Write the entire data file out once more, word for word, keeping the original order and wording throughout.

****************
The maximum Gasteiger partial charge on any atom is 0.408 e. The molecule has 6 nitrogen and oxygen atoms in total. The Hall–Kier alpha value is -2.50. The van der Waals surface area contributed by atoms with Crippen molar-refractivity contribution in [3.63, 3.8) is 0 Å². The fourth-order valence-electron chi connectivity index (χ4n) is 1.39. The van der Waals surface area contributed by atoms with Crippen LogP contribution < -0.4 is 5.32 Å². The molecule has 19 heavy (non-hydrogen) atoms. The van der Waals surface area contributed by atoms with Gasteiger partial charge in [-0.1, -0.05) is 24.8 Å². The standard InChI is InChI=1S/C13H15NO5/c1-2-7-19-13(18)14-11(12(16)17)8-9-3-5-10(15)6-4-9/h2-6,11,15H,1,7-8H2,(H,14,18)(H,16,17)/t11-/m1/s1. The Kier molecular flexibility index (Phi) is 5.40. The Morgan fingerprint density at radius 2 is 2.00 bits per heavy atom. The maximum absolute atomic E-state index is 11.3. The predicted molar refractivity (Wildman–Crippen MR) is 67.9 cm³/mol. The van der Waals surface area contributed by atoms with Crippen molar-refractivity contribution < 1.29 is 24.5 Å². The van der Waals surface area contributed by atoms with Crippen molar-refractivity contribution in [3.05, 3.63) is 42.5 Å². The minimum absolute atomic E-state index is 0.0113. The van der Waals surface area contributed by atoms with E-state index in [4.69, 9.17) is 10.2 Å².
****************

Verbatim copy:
The maximum Gasteiger partial charge on any atom is 0.408 e. The molecule has 6 nitrogen and oxygen atoms in total. The Hall–Kier alpha value is -2.50. The van der Waals surface area contributed by atoms with Crippen molar-refractivity contribution in [3.63, 3.8) is 0 Å². The fourth-order valence-electron chi connectivity index (χ4n) is 1.39. The van der Waals surface area contributed by atoms with Crippen LogP contribution < -0.4 is 5.32 Å². The molecule has 19 heavy (non-hydrogen) atoms. The van der Waals surface area contributed by atoms with Gasteiger partial charge in [-0.1, -0.05) is 24.8 Å². The standard InChI is InChI=1S/C13H15NO5/c1-2-7-19-13(18)14-11(12(16)17)8-9-3-5-10(15)6-4-9/h2-6,11,15H,1,7-8H2,(H,14,18)(H,16,17)/t11-/m1/s1. The Kier molecular flexibility index (Phi) is 5.40. The Morgan fingerprint density at radius 2 is 2.00 bits per heavy atom. The maximum absolute atomic E-state index is 11.3. The predicted molar refractivity (Wildman–Crippen MR) is 67.9 cm³/mol. The van der Waals surface area contributed by atoms with Crippen molar-refractivity contribution < 1.29 is 24.5 Å². The van der Waals surface area contributed by atoms with Crippen molar-refractivity contribution in [3.05, 3.63) is 42.5 Å². The minimum absolute atomic E-state index is 0.0113. The van der Waals surface area contributed by atoms with E-state index in [4.69, 9.17) is 10.2 Å².